Trinity Audio in-ear monitors feature sweat-proof coating, customizable sound

3 pictures

Trinity Audio Engineering's Atlas IEMs with a set of five tuning filters(Credit: Trinity Audio Engineering)

View gallery - 3 images

When it comes to most crowdfunded campaigns, backers hope that their pledges successfully produce and ship the product(s) designed by the creators. But everyone once in a great while, you'll find a project that is tailor-made to the requests of consumers. Trinity Audio Engineering has just launched a fresh Kickstarter campaign to create high-end in-ear monitors (IEMs) for active individuals, all because of the collective comments and feedback during its previous success.

The Trinity Audio Helio and Atlas IEMs are crafted from CNC-machined aluminum, complete with interchangeable filters. While each of these versions will feature 8-mm dynamic drivers for sound, the high-end Atlas will also combine the company's custom-tuned balanced armature driver for a hybrid output.

In order for headphones or IEMs to be good for exercise- or sports-related activities, they have to be sweat-proof. The Trinity Audio Helio and Atlas IEMs will feature a full-body nano-coating to protect against moisture and corrosion. And since users also wanted versatility, Trinity Audio plans to include a trio of detachable cables with each. Two cables are intended for sports – a short one for armband use and a longer one with an in-line remote – while the third is the company's multi-braid cable design.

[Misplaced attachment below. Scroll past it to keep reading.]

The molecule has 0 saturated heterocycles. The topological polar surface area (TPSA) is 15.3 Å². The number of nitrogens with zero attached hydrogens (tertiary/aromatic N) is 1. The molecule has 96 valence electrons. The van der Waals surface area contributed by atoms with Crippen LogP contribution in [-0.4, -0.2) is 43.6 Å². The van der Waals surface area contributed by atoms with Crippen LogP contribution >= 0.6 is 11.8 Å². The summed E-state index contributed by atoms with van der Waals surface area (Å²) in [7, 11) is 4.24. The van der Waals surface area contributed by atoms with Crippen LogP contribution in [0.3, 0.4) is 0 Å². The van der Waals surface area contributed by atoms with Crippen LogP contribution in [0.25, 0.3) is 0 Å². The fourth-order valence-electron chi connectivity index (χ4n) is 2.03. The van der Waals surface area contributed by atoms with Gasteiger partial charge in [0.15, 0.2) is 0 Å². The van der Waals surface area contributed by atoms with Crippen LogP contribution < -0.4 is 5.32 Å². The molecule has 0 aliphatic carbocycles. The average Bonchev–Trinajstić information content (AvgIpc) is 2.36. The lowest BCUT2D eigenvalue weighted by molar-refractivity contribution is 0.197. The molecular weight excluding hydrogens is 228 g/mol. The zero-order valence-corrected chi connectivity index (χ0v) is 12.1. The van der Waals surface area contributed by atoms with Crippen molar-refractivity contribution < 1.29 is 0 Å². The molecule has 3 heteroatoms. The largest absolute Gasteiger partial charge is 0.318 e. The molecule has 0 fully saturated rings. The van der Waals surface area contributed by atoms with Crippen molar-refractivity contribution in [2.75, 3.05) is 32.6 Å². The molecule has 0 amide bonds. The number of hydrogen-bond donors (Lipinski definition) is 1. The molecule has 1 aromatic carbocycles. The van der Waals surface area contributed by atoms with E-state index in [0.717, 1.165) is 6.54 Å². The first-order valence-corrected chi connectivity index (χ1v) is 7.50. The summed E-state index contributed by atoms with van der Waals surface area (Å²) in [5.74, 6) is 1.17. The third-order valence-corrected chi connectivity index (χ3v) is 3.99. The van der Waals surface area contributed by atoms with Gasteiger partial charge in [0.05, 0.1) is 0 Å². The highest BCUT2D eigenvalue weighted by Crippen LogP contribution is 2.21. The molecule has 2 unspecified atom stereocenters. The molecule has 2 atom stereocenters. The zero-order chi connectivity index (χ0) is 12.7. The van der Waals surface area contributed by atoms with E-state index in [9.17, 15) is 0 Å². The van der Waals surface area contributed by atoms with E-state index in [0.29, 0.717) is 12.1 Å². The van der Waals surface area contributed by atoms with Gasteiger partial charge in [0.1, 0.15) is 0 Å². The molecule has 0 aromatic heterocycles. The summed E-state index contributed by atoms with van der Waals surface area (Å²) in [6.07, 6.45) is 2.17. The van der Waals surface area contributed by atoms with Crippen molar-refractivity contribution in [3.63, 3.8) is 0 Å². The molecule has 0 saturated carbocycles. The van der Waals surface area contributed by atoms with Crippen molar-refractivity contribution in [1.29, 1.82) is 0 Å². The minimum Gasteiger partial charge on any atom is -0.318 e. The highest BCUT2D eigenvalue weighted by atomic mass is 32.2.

Just as with Trinity Audio's Delta and Techne IEMs, the Helio and Atlas are to include a full set of tuning filters for custom sound. But instead of having three filters to choose from, the Helio and Atlas will come with five, color-coded sound signatures: enhanced bass, v-shape, neutral, neutral with a bass bump, and treble. Combined with an array of ear tips, users will be able to achieve a perfect fit with custom sound.

Trinity Audio has successfully prototyped the Helio and Atlas IEMs, so the campaign is raising funds to take these designs to the next level. So far, three percent of the US$92,972 has been met, and there are 30 days remaining for the funding phase. Pledges start at $108 for the Helio and $155 for the Atlas IEMs. If funding and production goes as planned, users can expect rewards to start shipping sometime this December.

After everything they learned from their first Kickstarter project, the folks at Trinity Audio Engineering are aiming for a faster and more efficient delivery system this time around.

Source: Kickstarter

View gallery - 3 images

Top stories

Recommended for you

Latest in Music

Editors Choice